During 2017 we continued working with El Cocal community, and aimed to continue improving our programs. This was what the first quarter of this year was all about. Moreover, we started a Women empowerment program that should help to get us closer to our ultimate goal which is to empower the community in such a way that one day they don’t rely on our presence and improve their conditions.
For instance, before Christmas we asked a local contact with a degree in education to help us in improving the way we deliver our Childcare programme. We had been aware for a while that with the high turnover of people on this project, it was possible that we were not giving the children the best learning outcomes that we could give. We also realized that a week is not enough to even begin embarking on a theme, and given that none of us have any professional qualifications in teaching, we wanted to ask the experts to help us devise a curriculum that would work for our children, and provide a point of continuity from volunteer to volunteer. That is where Daniel came in. He came to observe our classes and devised a 6 month programme for us to use with our students, with 4 key themes spread over a period of 6 weeks. We started with the curriculum this January and we have been really pleased with how the children have responded to it. They really enjoy getting into the topic and you can notice they are learning much more than they used to. The month of January was spent looking at the theme ‘Convivencia’ or ‘Coexistence’, and the kids seemed to take away a lot. As part of this new curriculum, each week we study a new story related to the theme and we make a story board from it using our imaginations and drawing skills.
As for English teaching, we teach to teens and young adults in two different places. One is El Cocal, an illegal settlement just outside of central Quepos; and the other is Uvita, which is a town about an hour’s drive from base. While the two areas and two groups of students are different in some ways, they have one thing in common. They are both in touristic areas where even a basic level of English dramatically increases one’s employability. This is the reason for the need of English classes, and we teach directly depending on their needs.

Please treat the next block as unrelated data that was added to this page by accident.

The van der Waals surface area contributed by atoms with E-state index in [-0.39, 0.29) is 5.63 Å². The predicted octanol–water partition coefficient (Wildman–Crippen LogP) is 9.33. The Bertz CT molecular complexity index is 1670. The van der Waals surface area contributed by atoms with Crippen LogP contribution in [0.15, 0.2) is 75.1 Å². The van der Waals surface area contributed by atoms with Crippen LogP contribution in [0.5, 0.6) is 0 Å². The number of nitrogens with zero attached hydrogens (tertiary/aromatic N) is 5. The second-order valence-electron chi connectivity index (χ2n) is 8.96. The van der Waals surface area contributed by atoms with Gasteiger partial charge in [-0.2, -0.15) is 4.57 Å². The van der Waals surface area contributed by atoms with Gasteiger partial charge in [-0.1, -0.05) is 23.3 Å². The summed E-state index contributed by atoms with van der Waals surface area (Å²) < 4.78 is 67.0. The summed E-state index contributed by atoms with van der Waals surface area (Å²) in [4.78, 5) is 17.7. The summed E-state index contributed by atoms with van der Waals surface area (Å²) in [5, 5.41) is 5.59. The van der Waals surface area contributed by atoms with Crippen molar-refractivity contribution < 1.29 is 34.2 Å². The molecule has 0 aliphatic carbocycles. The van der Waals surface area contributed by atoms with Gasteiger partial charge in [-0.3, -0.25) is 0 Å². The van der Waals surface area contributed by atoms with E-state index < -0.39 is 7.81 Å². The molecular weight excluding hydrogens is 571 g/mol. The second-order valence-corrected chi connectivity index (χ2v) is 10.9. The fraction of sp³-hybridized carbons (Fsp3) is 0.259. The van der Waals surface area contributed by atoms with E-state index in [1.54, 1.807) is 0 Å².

In February, we’ve had spectacular volunteers who have been enthusiastic and ready to plan and prepare lessons for our different groups, especially in El Cocal. With the help of more volunteers, we can split the groups up further to give students more one-on-one time. Hence, some of the volunteers have had the opportunity to tailor lessons to individual students. For example, one gentleman who is currently working at a casino in Quepos and speaks a lot of English heard about our classes and decided to check them out. He is trying to get a better job working for a cruise line, but needs to improve his English overall, especially for the interview. For one of the lessons, one of our volunteers prepared a set of interview questions to go through with him. That student was able to get all of his questions answered, as well as practice comprehension and speaking with a native speaker, as opposed to practicing on his own at home.
March saw three school groups from USA that came to do service work and learn about Costa Rica and the challenges there are in Latin American development. They did a diverse amount of work from reforestation and mangrove cleaning to painting the new bathroom in the community centre to building more palm shades in the beach. These types of activities add up to the final goal of development and empowerment, as well as providing other sources of income to little by little divert them from vices and unsustainable ways of living.
Thank you for your continued support!
GVI Costa Rica